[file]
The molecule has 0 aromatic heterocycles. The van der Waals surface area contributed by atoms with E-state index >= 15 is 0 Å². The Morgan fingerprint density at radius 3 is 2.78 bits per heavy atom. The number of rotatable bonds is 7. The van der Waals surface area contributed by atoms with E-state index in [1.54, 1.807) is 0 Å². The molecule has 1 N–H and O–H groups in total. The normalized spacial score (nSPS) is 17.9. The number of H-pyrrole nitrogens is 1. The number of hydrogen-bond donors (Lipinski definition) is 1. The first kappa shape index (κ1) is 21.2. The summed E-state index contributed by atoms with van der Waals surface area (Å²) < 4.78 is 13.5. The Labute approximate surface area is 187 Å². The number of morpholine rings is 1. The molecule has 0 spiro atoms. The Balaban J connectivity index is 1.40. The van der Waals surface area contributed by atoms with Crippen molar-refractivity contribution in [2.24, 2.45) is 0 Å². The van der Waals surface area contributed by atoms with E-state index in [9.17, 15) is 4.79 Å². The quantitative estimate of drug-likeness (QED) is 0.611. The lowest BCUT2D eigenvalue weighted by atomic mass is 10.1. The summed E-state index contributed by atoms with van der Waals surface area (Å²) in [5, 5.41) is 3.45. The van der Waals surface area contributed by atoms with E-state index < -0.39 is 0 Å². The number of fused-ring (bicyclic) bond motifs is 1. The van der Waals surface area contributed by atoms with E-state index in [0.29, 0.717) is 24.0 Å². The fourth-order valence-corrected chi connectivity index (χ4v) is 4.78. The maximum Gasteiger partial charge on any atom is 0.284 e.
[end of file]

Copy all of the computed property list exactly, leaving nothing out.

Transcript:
The molecule has 0 aromatic heterocycles. The van der Waals surface area contributed by atoms with E-state index >= 15 is 0 Å². The Morgan fingerprint density at radius 3 is 2.78 bits per heavy atom. The number of rotatable bonds is 7. The van der Waals surface area contributed by atoms with E-state index in [1.54, 1.807) is 0 Å². The molecule has 1 N–H and O–H groups in total. The normalized spacial score (nSPS) is 17.9. The number of H-pyrrole nitrogens is 1. The number of hydrogen-bond donors (Lipinski definition) is 1. The first kappa shape index (κ1) is 21.2. The summed E-state index contributed by atoms with van der Waals surface area (Å²) < 4.78 is 13.5. The Labute approximate surface area is 187 Å². The number of morpholine rings is 1. The molecule has 0 spiro atoms. The Balaban J connectivity index is 1.40. The van der Waals surface area contributed by atoms with Crippen molar-refractivity contribution in [2.24, 2.45) is 0 Å². The van der Waals surface area contributed by atoms with E-state index in [9.17, 15) is 4.79 Å². The quantitative estimate of drug-likeness (QED) is 0.611. The lowest BCUT2D eigenvalue weighted by atomic mass is 10.1. The summed E-state index contributed by atoms with van der Waals surface area (Å²) in [5, 5.41) is 3.45. The van der Waals surface area contributed by atoms with E-state index < -0.39 is 0 Å². The number of fused-ring (bicyclic) bond motifs is 1. The van der Waals surface area contributed by atoms with E-state index in [0.29, 0.717) is 24.0 Å². The fourth-order valence-corrected chi connectivity index (χ4v) is 4.78. The maximum Gasteiger partial charge on any atom is 0.284 e.